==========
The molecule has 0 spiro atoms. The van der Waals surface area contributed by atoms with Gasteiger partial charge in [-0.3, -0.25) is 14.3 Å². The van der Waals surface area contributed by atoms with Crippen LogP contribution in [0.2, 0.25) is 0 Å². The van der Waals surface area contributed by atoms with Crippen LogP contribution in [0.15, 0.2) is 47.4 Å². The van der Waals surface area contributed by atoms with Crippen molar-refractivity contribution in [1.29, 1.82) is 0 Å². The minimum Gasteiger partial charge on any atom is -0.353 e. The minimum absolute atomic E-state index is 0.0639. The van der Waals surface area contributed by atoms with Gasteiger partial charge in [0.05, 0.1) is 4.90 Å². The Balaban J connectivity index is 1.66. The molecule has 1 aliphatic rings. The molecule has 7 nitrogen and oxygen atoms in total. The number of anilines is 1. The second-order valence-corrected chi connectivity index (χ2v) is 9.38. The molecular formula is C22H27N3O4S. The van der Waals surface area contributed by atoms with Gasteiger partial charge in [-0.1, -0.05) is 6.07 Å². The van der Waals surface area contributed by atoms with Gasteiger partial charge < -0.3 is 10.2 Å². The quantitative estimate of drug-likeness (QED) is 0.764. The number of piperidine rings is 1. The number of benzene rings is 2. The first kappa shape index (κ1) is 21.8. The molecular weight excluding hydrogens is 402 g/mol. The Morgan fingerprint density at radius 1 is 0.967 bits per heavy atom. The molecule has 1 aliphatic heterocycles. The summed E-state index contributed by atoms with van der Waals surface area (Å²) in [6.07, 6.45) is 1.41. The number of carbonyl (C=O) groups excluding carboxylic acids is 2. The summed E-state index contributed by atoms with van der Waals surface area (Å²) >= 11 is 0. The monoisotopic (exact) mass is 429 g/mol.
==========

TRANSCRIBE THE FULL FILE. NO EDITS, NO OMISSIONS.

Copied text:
The molecule has 0 spiro atoms. The van der Waals surface area contributed by atoms with Gasteiger partial charge in [-0.3, -0.25) is 14.3 Å². The van der Waals surface area contributed by atoms with Crippen LogP contribution in [0.2, 0.25) is 0 Å². The van der Waals surface area contributed by atoms with Crippen LogP contribution in [0.15, 0.2) is 47.4 Å². The van der Waals surface area contributed by atoms with Crippen molar-refractivity contribution in [1.29, 1.82) is 0 Å². The minimum Gasteiger partial charge on any atom is -0.353 e. The minimum absolute atomic E-state index is 0.0639. The van der Waals surface area contributed by atoms with Gasteiger partial charge in [0.05, 0.1) is 4.90 Å². The Balaban J connectivity index is 1.66. The molecule has 1 aliphatic rings. The molecule has 7 nitrogen and oxygen atoms in total. The number of anilines is 1. The second-order valence-corrected chi connectivity index (χ2v) is 9.38. The molecular formula is C22H27N3O4S. The van der Waals surface area contributed by atoms with Gasteiger partial charge in [-0.1, -0.05) is 6.07 Å². The van der Waals surface area contributed by atoms with Gasteiger partial charge < -0.3 is 10.2 Å². The quantitative estimate of drug-likeness (QED) is 0.764. The number of piperidine rings is 1. The number of benzene rings is 2. The first kappa shape index (κ1) is 21.8. The molecular weight excluding hydrogens is 402 g/mol. The Morgan fingerprint density at radius 1 is 0.967 bits per heavy atom. The molecule has 1 aliphatic heterocycles. The summed E-state index contributed by atoms with van der Waals surface area (Å²) in [6.07, 6.45) is 1.41. The number of carbonyl (C=O) groups excluding carboxylic acids is 2. The summed E-state index contributed by atoms with van der Waals surface area (Å²) >= 11 is 0. The monoisotopic (exact) mass is 429 g/mol.